Launched in September 2013, PowerCorpsPHL is an AmeriCorps program administered in partnership with EducationWorks. The program is designed to support the City of Philadelphia’s environmental stewardship initiatives, youth violence prevention and workforce development priorities. PowerCorpsPHL enrolls individuals aged 18-26 in a 9-month program: 6 months of full-time service as AmeriCorps members with City departments followed by 3 months of intensive job placement support. PLSE partners with PowerCorpsPHL to provide legal services that support members as they pursue career-track employment, post-secondary education, and other opportunities.
Philadelphia Mayor’s Office of Reintegration Services (R.I.S.E.), provides social services and referrals for individuals returning to Philadelphia following contact with the Criminal Justice System and the Department of Corrections. Since 2012, PLSE had provided direct legal services and education to R.I.S.E participants to help reduce the likelihood of recidivism, increase public safety, and open additional avenues to success.
The MENTOR Program, an initiative of the First Judicial District of Pennsylvania, seeks to interrupt the cycle of recidivism by providing a holistic and supportive reentry experience through mentoring and case management, thereby reducing recidivism rates. Coordinated by Judge Michael Erdos and Judge Kai Scott, MENTOR is a court-based program that matches individuals serving county sentences with volunteer mentors. Participants who successfully complete the program are eligible for a probation reduction. In addition to being a part of MENTOR’s Steering Committee, PLSE provides expungement services to eligible MENTOR participants.
Supervision To Aid Rentry (STAR) is a federal reentry court program created by the United States District Court for the Eastern District of Pennsylvania, for Philadelphia residents on supervised release. Every two weeks, up to 20 participants appear as a group before a federal magistrate judge to report on their progress. The participants are also intensively supervised by the U.S. Probation Officer assigned to “Reentry Court.” The Court and Federal Probation Office assist with education, training, employment, and other needs and impose graduated sanctions when necessary. PLSE provides representation to participants seeking expungements of state court criminal record histories originating in Philadelphia. After participants successfully complete 52 weeks, they are eligible for a reduction of their supervised release period up to one year. STAR is overseen by Third Circuit Court of Appeals Judge L.Felipe Restrepo and U.S. Magistrate Judge Timothy R. Rice.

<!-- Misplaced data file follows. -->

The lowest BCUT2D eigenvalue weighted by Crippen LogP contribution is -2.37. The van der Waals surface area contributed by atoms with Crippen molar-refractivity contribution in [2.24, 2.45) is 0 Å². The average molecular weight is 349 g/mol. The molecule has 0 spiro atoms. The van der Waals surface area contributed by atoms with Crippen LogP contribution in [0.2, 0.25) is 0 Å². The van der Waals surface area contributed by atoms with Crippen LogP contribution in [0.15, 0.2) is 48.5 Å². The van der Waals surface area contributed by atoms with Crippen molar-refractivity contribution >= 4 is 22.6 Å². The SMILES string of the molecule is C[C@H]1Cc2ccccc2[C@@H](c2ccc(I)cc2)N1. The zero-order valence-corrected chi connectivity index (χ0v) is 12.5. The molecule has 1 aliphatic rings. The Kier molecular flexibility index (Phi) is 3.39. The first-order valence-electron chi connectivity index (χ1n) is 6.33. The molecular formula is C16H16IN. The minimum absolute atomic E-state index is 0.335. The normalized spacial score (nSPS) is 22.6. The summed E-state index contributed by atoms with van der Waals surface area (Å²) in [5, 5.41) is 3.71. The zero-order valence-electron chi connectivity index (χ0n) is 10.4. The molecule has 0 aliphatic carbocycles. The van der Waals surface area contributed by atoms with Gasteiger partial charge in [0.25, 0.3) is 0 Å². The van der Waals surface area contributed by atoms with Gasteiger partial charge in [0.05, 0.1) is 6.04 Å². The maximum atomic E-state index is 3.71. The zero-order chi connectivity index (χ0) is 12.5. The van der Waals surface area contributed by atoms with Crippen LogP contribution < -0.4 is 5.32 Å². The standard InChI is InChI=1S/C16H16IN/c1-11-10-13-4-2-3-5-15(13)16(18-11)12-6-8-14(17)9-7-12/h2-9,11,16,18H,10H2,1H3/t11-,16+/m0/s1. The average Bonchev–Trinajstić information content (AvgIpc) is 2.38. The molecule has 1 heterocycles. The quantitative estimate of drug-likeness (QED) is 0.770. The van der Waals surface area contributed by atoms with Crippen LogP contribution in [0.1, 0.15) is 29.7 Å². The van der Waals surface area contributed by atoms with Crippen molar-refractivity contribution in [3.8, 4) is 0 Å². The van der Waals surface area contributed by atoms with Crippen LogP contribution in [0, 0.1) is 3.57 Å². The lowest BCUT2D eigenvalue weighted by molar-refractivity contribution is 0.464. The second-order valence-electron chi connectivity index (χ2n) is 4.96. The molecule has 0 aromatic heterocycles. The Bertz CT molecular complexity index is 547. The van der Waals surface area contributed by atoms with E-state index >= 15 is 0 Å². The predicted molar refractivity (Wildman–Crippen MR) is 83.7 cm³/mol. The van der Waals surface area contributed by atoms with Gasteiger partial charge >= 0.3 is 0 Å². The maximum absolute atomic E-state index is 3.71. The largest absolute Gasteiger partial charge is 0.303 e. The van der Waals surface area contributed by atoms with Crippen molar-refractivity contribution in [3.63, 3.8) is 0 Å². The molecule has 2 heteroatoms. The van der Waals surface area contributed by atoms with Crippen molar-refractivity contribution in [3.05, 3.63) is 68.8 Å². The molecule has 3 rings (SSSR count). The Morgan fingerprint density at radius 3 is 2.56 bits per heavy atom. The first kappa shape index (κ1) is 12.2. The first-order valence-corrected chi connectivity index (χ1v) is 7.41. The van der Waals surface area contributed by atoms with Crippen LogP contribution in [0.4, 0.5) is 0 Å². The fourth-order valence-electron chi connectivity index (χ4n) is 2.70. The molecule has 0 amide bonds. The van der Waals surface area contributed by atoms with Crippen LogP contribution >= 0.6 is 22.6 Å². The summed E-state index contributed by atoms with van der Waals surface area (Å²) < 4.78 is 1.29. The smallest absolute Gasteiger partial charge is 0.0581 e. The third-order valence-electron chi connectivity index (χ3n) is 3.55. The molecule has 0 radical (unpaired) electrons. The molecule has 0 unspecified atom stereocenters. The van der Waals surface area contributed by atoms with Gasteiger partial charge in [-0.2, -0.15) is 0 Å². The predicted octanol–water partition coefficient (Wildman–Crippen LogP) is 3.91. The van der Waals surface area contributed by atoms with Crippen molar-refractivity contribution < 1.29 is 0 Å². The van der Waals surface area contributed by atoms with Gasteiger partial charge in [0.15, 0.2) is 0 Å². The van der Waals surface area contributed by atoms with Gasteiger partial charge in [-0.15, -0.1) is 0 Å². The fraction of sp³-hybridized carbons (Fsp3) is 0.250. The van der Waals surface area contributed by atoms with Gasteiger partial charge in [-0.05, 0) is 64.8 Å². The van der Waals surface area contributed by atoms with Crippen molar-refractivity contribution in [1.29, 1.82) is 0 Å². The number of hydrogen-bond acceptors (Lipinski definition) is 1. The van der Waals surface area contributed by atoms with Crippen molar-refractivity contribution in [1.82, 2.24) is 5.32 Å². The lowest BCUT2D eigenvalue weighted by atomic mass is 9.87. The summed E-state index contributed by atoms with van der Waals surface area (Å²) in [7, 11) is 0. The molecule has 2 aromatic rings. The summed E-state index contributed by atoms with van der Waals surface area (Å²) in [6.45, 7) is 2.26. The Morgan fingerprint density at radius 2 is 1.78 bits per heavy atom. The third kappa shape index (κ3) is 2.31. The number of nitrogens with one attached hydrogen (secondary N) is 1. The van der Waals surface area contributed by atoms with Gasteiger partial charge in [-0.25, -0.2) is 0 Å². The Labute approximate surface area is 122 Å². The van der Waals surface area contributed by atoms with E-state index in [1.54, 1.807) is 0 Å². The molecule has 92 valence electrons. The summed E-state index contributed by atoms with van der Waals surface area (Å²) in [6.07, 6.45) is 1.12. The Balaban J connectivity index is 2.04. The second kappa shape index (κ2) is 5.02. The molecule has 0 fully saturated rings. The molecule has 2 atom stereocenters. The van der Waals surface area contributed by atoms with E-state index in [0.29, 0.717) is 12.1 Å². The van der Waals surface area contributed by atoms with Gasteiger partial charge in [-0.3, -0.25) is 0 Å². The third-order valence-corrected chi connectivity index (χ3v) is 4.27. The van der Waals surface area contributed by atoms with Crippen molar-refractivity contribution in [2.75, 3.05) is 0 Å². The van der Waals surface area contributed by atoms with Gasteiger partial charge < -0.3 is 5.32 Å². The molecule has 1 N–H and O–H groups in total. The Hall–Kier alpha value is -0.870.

The Mural Arts Philadelphia is the nation’s largest public art program. It unites artists and communities through a collaborative process to create art that transforms public spaces and individual lives. PLSE partners with the program’s re-entry project, Mural Corps, to provide participants with expungement services. Through this partnership, PLSE provides know your rights trainings, on-site intakes, and expungement representation.
The Pennsylvania Innocence Project is a non-profit corporation working to exonerate people convicted of crimes they did not commit and to prevent innocent people from being convicted. Since 2008, the Innocence Project has exonerated six men and one woman. In addition, The Project works to educated stakeholders of the reasons for wrongful conviction and promote policies that prevent such tragedies from occurring. Through its partnership with the Innocence Project PLSE has successfully represented three exonerated individuals, removing their wrongful convictions from their records.
In August 2014, PLSE began a partnership with the People’s Paper Co-op, a collaborative project that works with individuals directly impacted by the criminal justice system, to organize and facilitate free legal clinics in Philadelphia. At the clinics, participants seeking expungements also printed out their records, tore them up, and put them in blenders to create new, blank, sheets of handmade paper. Participants were asked to write on the paper, in response to the prompt: “Without these records I am…” Their response and photograph were then embedded into the new paper. The resulting pages were sewn together to create a giant paper quilt and used as an advocacy tool by PLSE and local policy activists, to pressure state senators to pass legislation that would make it more accessible and affordable for individuals to clear their records. We thank PPC for the use of their photographs on our website.